View Full Version : Anodizing a blade? Anyone try it?

04-05-2013, 01:35 PM
Has anyone tried anodizing a chef knife? What steel was used? What formulation and procedure? Source of materials? Results? Pictures?

04-05-2013, 02:35 PM
I thought anodizing wa only used on aluminum. I surely hope you done have an aluminum knife (not even sure they exist)

04-05-2013, 04:13 PM
anodizing is for metals that produce a durable self-limiting oxidized layer, like aluminum or titanium. steel is not one of those metals.

04-09-2013, 02:52 AM
The nearest thing I can think of is Parkerizing. I have a couple old military blades that have a Parkerized finish. I'm not sure what the advantage or benefit would be, though. I'm definitely not keen on the idea of using a phosphate finish on a kitchen blade.

04-09-2013, 03:20 AM
You might be able to electroplate it with a different metal, you can get home kits for gold etc plating. Not sure it's hold up as only a few microns thick though

04-09-2013, 12:39 PM
True. But I revisit my initial question: To what end? What's the benefit?

04-09-2013, 12:46 PM
Here is your answer:

http://www.google.com/url?sa=t&rct=j&q=can%20steel%20be%20anodized&source=web&cd=3&sqi=2&ved=0CEEQFjAC&url=http%3A%2F%2Fwww.pioneermetal.com%2Fresource%2 Fpdf%2F1295915409faq.pdf&ei=s0VkUdfyCITn0QH744AY&usg=AFQjCNGaNHQNEvJSwS5gXFM0qy72ieOxfA&bvm=bv.44990110,d.dmQ&cad=rja

04-09-2013, 01:10 PM
I understand the reasons why someone might want an anodized surface on a great many things, it's just that kitchen knives aren't one of those things that I'd ever think of as needing that kind of treatment. LOL I guess I'm curious about the OP's interest.

04-10-2013, 07:16 AM
For rust resistance and reduction in odor and taste transfer carbon steel can take "blueing" very well. The patina we all enjoy is chemically the reaction to the various salts in the items we cut. Blueing is a souped up version of that.

I blued a cheap cleaver that I infrequently use to keep it from rusting.

http://badgerandblade.com/gallery/displayimage.php?imageid=19504 (http://badgerandblade.com/gallery/showimage.php?i=19504)

04-10-2013, 02:11 PM
Interesting. Mind sharing the process?

04-10-2013, 05:34 PM
Interesting. Mind sharing the process? Degrease and swab on Brownells blueing solution, 4xxxx steel wool and repeat. Not very challenging but effective..

04-10-2013, 07:26 PM
Thanks. Just placed my order

04-11-2013, 03:05 AM
I was of the understanding bluing was pretty far from food safe, happy to be wrong but I'd properly check before using it

04-11-2013, 07:45 AM
I was of the understanding bluing was pretty far from food safe, happy to be wrong but I'd properly check before using it
Indeed it is, but the blueing solution is removed before you use the knife, you only leave the reaction behind.

04-11-2013, 12:23 PM
Indeed it is, but the blueing solution is removed before you use the knife, you only leave the reaction behind.

How's it look? Pics?


04-11-2013, 12:49 PM
We had a thread on FF a couple of years ago about bluing a knife. I had found a small company that makes a cold bluing product (can't recall if it's Brownell's that Jim used) and inquired about it. One member bought some and tried it. I think he didn't have great results. The bluing took, but didn't protect the blade, and possible wore off.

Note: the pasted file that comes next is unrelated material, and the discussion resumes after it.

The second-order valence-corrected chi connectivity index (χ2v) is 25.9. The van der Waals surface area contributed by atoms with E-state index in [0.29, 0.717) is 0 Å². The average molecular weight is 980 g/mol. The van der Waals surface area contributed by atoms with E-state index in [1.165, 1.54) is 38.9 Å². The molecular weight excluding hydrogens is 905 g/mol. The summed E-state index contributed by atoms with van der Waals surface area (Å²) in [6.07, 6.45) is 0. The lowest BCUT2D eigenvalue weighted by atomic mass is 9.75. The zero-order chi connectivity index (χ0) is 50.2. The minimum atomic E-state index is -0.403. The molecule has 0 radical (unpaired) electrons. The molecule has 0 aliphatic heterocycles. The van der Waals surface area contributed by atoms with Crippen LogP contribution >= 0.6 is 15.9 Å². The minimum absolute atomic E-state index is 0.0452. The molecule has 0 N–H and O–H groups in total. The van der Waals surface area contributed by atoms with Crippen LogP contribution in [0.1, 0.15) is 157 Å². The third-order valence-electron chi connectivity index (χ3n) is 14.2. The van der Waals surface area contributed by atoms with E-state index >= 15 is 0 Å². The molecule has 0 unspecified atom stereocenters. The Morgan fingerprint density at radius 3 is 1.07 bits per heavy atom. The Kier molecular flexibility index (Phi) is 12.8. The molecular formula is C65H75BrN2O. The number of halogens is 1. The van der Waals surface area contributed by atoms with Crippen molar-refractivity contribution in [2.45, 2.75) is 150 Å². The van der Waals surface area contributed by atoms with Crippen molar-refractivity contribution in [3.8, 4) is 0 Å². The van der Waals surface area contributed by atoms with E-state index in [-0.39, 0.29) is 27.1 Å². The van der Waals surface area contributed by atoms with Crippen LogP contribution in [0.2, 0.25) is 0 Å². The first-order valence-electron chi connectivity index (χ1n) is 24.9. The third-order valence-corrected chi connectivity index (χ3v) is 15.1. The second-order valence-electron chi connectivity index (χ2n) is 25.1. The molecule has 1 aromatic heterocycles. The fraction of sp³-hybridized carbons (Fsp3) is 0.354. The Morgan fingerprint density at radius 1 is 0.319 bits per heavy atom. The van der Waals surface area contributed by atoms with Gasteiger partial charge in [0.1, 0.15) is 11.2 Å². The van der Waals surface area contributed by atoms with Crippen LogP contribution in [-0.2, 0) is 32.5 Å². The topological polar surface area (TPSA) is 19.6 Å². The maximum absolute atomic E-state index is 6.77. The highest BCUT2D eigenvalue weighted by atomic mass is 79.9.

10-25-2014, 03:55 AM
This is my first post. I created this account here to revive this thread as I cannot find any information on the web on how to successfully anodized knife blades to protect the steel with a patina.

I have anodized 1095 carbon steel with vinegar and a 12Vdc 0.5A power supply. The power supply was a radio shack wall adapter. Any wall adapter of suitable voltage and Amperage will work, as long as the wall adapter produces DC voltage. To determine which lead of the power supply to use, dissolve a spoon full of baking soda into a cup of water and place both wires of the powersupply in the solution. The wire that is producing the most bubbles is producing hydrogen gas. This is the Cathode. The wire producing the oxygen gas is your anode and that is the wire the knife blade is attached to. I used alligator clips to attach the de-greased knife blade to the anode and I used 00Steel wool as the cathode. In seconds I could see the knife blade begin to blacken. I anodized the blade for roughly 10 minutes or so.

The amperage and voltage of the power supply determine the thickness and characteristics of the oxide coating on your knife blade. There is a voltage to produce the reaction on the knife blade; however an over-voltage is required to actually get the reaction to occur. To much over-voltage can destabilize the oxide coating resulting in a flaky coating. To much Amperage ad the reaction occurs rapidly and unevenly. I found 12Vdc and 0.5A to work well; however, I urge you to try your own experiments and report back. :)

Lastly, the concentration of vinegar should be between 5 and 25 percent by mass for maximum electric conductivity.

Attached is a photo of a ForgeCraft butcher knife and an Old Hickory Skinner anodized following the procedure outline above.http://i59.tinypic.com/20kf7n5.jpg

10-25-2014, 04:14 AM
Do not anodize the knife blade in Sodium Chloride solution unless you want to make bleach!!!

I would have edited the post above; however, my edit time limit is up.

10-25-2014, 04:44 AM
Submerge it simmering "Iron Out". Same results without the power supply and potentially combustible gasses.